Tod Browning’s Freaks (1932)

So I’ve tackled one of the first films in my book of 101 Horror Movies You Must See Before You Die.

While I wouldn’t describe Freaks as a horror movie in any real sense, they are some unsettling moments. The movie made the circuits as an exploitation film, something to ogle and stare at, like the sideshows it portrays.

Tod Browning directs, film lovers will know his name from the film classic Dracula, with Lugosi, a film on my rewatch list thanks to this handy little book.

The story is short and simple enough, much like the film itself, clocking in at just over 60 minutes, centering on a circus, a woman in the show, Cleopatra, learns that one of the… “Freaks” who is quite taken with her, Hans, has an inheritance coming his way, so she encourages his affections, going so far as to marry him – in the infamous wedding feast scene… “One of us! One of Us!”

But we and the rest of them learn that she is poisoning Hans, to kill him off so she can claim money for herself and her lover.

If you cross one of them, you cross all of them, as we’re told in the film’s opening crawl, and they take their revenge out on her.

The ‘freaks’ flaws may all be on the outside, by some definition, but not one character in the film is without them. Even one of the heroes, the clown, Phorso has flaws, though he’s accepting of everyone, not judging them by any standards, he tends to get caught up in the moment, and forgets things, like his date with a young lass named Venus.

If the circus they show is a microcosm for the world at large, it doesn’t speak well for us as people, flawed, judgmental, greedy, with only a few being truly good-hearted, and those who take out vengeance on others they feel deserve it.

The idea of vengeance is not one that appeals to me, I can understand the motivation for it, but it’s not something I’ve ever felt I needed. Saying that, I will also admit that Cleopatra gets her comeuppance, and it is a well-deserved fate.

The sequence in the rain storm and the mud is the one that I found most unnerving, watching as they start to hunt down Cleopatra and her lover who is exchanging blows with Phorso.

There were some things that will stay with me for some time to come, even though I had seen pics of some of the people in it before, seeing them in motion brings a whole new life to them, and the Living Torso, and the Half-Man stand out for me.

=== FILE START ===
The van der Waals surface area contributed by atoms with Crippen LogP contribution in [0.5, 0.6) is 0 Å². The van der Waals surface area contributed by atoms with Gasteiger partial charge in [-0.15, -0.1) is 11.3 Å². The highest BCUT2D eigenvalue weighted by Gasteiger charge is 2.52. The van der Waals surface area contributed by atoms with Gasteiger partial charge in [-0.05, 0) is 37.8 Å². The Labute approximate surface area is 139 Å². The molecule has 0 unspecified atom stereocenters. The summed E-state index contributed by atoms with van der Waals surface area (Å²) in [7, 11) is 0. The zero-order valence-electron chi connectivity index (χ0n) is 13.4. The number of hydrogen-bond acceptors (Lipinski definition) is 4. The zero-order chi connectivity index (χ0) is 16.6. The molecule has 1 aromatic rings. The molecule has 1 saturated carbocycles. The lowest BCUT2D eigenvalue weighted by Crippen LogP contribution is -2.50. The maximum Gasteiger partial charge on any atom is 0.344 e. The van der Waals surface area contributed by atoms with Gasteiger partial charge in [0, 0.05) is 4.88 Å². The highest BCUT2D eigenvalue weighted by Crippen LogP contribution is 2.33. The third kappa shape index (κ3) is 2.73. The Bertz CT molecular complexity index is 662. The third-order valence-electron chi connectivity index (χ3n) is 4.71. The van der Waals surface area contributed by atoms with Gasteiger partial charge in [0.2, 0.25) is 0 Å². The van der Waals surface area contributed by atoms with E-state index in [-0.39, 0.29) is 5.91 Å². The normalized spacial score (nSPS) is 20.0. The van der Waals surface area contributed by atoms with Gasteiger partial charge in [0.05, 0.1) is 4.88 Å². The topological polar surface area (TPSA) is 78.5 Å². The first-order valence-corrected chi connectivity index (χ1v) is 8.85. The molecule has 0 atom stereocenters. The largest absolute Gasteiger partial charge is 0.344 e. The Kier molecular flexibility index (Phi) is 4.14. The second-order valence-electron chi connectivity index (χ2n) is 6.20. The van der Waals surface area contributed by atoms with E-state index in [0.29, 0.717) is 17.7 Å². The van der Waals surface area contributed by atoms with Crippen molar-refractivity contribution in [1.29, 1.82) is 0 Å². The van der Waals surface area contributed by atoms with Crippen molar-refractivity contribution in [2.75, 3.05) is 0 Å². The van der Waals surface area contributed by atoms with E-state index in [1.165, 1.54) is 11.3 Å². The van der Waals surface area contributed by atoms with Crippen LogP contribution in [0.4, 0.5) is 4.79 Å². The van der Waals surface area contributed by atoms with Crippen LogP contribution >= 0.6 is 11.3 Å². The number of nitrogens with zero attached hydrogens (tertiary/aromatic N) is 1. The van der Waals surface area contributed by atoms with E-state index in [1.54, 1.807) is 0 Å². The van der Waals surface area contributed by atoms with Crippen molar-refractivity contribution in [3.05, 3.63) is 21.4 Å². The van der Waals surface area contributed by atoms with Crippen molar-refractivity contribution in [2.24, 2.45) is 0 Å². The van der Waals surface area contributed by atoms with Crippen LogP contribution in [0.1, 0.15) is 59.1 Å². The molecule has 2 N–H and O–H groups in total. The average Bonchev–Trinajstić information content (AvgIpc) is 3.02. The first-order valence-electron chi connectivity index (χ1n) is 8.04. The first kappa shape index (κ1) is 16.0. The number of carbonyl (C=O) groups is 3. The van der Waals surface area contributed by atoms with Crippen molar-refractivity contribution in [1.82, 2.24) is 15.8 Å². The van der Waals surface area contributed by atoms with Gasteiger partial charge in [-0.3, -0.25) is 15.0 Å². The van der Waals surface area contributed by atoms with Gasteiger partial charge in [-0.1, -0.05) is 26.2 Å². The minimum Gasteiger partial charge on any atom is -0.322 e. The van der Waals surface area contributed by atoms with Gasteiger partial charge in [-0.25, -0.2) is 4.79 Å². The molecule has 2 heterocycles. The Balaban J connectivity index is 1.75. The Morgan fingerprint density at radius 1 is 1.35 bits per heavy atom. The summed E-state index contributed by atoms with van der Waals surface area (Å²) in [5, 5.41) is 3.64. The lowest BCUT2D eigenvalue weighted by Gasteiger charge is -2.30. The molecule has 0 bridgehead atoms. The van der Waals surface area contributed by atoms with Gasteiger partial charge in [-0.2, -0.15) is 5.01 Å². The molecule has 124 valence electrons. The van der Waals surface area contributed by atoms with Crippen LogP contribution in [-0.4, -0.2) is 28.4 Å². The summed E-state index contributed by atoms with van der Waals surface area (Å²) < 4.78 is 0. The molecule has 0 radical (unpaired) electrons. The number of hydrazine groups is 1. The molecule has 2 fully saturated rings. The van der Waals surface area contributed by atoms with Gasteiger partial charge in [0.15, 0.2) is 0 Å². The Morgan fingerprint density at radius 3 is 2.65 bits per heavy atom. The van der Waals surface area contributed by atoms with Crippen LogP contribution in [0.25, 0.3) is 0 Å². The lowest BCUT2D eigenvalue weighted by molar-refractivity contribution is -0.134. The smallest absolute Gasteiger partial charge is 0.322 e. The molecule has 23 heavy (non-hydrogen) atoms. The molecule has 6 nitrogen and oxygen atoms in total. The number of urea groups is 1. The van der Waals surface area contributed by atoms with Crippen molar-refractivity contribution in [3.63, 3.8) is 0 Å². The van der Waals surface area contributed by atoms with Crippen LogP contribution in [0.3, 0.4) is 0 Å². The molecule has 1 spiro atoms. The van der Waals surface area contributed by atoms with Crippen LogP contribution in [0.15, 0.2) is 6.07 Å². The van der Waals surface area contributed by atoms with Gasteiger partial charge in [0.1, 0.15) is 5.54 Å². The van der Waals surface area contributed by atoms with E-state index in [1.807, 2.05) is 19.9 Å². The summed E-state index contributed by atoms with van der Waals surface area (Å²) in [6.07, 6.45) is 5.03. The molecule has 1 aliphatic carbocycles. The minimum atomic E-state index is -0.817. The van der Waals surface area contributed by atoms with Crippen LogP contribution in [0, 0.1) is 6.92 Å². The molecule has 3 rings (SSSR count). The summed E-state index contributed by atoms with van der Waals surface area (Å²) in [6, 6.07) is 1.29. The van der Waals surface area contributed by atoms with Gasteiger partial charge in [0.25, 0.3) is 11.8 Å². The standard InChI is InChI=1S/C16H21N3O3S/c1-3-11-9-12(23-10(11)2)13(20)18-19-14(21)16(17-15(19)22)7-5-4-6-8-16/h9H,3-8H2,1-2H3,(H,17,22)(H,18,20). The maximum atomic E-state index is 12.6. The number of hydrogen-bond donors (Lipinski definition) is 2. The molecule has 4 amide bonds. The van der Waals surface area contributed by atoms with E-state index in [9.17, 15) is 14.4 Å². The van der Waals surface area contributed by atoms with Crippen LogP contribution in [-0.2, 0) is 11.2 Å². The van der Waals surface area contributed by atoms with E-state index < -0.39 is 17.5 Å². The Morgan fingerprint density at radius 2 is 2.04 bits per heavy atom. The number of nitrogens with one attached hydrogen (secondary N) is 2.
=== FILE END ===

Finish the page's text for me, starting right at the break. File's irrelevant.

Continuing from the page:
For all that, the film kind of defies categorization, it’s not a horror, it’s not a drama, it’s not a love story, it’s not a revenge film, though there are elements of all. There are moments that are uncomfortable to watch, and there are moments that are filled with joy. It’s a slice of life film, of an entertainment form that used to be a tradition, long lost now thankfully, that of the sideshow.

I’m very glad to say that I have finally seen this film, and look forward to discovering other films I should have seen a long time ago.

Have you seen it? If so, share your thoughts!

 

One Comment Add yours

  1. porovitch says:

    My sixth grade class got to see this movie; it would have been about 1972. An inconceivable thing now….think of the lawsuits! The projector cart was wheeled in and tinkered with and the lights turned off. We sat, steeled for whatever condescending filmstrip was being trotted out (fire safety, avoiding drug use, bleach is not good to drink, whatever…)

    Wow. šŸ˜€ Were we ever a happy bunch of kids! I vividly remember the scene where the gentleman with no arms or legs opened a tobacco pouch, rolled a cigarette, got a match out of a box, lit it, and then smoked. Wow. WTF!?!?!?

    The end, with Cleopatra changed, was unsophisticated enough by our (early seventies!) expectations to come off as a bit of a silly letdown – especially after a pursuit through mud and darkness by (to use the older, less considerate words) pinheads, Siamese twins, a guy who was ONLY HALF THERE, a guy with no arms or legs, various midgets and dwarves….every one with fell intent. All moving pretty damn quickly! Jeez!

    As an adult, I appreciate the darkness of the intent, and find it easier to forgive the fakey feathers. I will always be grateful to Browning and to the actors for this movie. It is just what a statistically average 11 or 12 year old can appreciate – a clear look at stuff that’s so unusual it’s a bit horrifying.

    It is also a tribute to the best bits of humanity. We get to see triumph over environmental, mechanical and mental challenges that range from mild to impossible, made possible with ingenuity, love, willpower, physical and spiritual strength.

    We were treated to this a few days before school was out for the summer. From a perspective of this distance, I think the teachers may have wanted some revenge of their own…on our very last day in the small suburban elementary school where most of us had been since first grade, the alpha teacher announced we were the WORST bunch of kids she had ever had the misfortune to teach. She also said good riddance. I’m just sayin’.

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